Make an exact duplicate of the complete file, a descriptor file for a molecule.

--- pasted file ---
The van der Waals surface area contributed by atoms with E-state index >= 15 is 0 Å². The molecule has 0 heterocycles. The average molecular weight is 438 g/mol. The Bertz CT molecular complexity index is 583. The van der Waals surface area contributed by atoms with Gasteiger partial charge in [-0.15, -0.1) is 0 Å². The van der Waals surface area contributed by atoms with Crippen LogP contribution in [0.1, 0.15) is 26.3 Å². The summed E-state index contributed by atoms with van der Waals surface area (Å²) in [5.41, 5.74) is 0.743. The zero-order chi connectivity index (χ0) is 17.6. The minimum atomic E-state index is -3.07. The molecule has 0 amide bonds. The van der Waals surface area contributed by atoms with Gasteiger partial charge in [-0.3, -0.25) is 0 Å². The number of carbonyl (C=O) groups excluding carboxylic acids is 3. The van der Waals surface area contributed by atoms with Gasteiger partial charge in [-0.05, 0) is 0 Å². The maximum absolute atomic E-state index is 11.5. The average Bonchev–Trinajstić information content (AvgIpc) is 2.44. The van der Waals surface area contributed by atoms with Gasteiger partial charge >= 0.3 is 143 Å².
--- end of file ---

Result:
The van der Waals surface area contributed by atoms with E-state index >= 15 is 0 Å². The molecule has 0 heterocycles. The average molecular weight is 438 g/mol. The Bertz CT molecular complexity index is 583. The van der Waals surface area contributed by atoms with Gasteiger partial charge in [-0.15, -0.1) is 0 Å². The van der Waals surface area contributed by atoms with Crippen LogP contribution in [0.1, 0.15) is 26.3 Å². The summed E-state index contributed by atoms with van der Waals surface area (Å²) in [5.41, 5.74) is 0.743. The zero-order chi connectivity index (χ0) is 17.6. The minimum atomic E-state index is -3.07. The molecule has 0 amide bonds. The van der Waals surface area contributed by atoms with Gasteiger partial charge in [-0.3, -0.25) is 0 Å². The number of carbonyl (C=O) groups excluding carboxylic acids is 3. The van der Waals surface area contributed by atoms with Gasteiger partial charge in [-0.05, 0) is 0 Å². The maximum absolute atomic E-state index is 11.5. The average Bonchev–Trinajstić information content (AvgIpc) is 2.44. The van der Waals surface area contributed by atoms with Gasteiger partial charge >= 0.3 is 143 Å².